What is a Mural

Old religious places such as churches have fantasy-like paintings which cover the entire ceiling and walls and it would be astonishing to know that this a very old art form. This is no ordinary wall paints or paintings and is known as Mural. These paintings are extremely beautiful and are designed to involved other architectural components of the surroundings into the painting. The history of mural is very old and it is believed that art form started in 30000 BC in France. Murals in the ruins of Egypt have lasted from 3150 BC. These art form has transformed itself with time and still exist in 21st century.

Technicality of mural paintings

It is astounding to think about painting something huge and to go against the gravity to paint an unimaginable story. The idea behind the mural are taken from a story from any religious event or any mythology. Our ancestors have named and applied two types of methods

1. fresco– fresco is an Italian word which means fresh. In this method the painting is applied directly to the fresh plaster on the ceiling. Painting is pigmented and mixed with water on the lean layer of plaster . The plaster absorbs the pigment and when the dried paint comes in contact with the air and chemical reaction takes place. This reaction allow the paint to stick to the plaster for centuries. Lime is usually added to the plaster to prevent colors from fading. This is known as buon fresco. The other sub form was Mezzo-fresco which is just like secco form  as painting was applied on semi dried plaster. Michelangelo and Gianbattista Tiepolo were avid users of this method of mural.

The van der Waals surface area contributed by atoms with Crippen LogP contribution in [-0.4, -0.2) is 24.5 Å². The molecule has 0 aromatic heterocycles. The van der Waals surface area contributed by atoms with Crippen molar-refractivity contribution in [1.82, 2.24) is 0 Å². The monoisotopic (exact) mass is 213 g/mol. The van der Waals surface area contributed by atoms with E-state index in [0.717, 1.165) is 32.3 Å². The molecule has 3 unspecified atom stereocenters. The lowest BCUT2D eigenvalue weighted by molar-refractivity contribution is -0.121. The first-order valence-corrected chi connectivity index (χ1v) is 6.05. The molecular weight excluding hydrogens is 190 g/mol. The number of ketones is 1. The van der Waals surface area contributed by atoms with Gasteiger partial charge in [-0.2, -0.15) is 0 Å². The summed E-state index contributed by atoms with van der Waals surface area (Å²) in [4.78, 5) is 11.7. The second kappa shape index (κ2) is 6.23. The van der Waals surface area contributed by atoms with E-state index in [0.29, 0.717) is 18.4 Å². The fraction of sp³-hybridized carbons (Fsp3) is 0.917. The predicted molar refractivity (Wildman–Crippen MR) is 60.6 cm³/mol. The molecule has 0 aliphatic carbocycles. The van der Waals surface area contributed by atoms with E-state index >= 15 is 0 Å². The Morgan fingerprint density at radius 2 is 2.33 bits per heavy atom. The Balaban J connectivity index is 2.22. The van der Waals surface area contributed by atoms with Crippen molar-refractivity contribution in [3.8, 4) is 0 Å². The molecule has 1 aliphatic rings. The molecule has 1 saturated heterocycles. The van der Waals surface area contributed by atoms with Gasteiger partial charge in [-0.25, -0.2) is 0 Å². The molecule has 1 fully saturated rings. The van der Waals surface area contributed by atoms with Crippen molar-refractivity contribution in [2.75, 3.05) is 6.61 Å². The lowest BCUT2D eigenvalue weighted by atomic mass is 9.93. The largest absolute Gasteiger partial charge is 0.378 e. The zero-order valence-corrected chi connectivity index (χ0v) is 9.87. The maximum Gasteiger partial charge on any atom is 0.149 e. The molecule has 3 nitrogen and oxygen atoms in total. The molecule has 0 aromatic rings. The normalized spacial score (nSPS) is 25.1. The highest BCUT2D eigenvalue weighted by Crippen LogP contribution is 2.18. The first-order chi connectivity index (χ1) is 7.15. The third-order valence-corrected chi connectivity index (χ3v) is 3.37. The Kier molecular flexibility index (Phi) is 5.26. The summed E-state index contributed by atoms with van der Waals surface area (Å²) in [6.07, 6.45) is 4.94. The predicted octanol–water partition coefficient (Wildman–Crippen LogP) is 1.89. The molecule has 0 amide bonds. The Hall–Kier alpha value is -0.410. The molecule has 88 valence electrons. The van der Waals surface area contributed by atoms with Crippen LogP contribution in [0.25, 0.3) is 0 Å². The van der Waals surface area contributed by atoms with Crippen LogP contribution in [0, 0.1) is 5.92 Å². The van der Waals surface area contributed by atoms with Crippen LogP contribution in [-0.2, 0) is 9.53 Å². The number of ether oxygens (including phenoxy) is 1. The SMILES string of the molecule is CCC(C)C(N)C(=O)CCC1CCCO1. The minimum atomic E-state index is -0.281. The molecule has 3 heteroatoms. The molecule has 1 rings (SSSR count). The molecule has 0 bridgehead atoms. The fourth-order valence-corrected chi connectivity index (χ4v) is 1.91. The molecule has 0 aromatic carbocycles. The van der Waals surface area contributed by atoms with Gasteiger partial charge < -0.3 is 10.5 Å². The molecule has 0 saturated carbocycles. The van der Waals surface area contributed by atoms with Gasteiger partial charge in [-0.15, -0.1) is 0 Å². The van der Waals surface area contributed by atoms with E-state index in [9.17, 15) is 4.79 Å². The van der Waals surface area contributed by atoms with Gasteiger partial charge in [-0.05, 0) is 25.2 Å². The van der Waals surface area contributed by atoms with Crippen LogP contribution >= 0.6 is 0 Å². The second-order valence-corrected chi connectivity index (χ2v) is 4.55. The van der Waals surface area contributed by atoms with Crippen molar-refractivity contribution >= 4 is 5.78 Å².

2. Secco– It is just opposite of fresco and is done on a dried plaster. The word secco is an Italian word for dry. Before applying pigmented paint to the ceiling or wall, oil or glue or egg was applied to the dried plaster in order to bind the paint to the plaster. Secco in some regions of the world is also known as tempera.

Painting material used for Mural1. Binding substance such as wax or adhesives were used to bind the paint. So, around 30000 BC wax and adhesives were not available so natural wax such as beeswax and natural adhesive such as resin of coniferous plant.

2. Egg yolk or diluted egg white  are used in the secco or tempera mural.

3. Oil was used in the later years as oil allows easy binding and doesn’t need any preparation.

The color pigments are mixed with the beeswax or resin and then the mural is done.  

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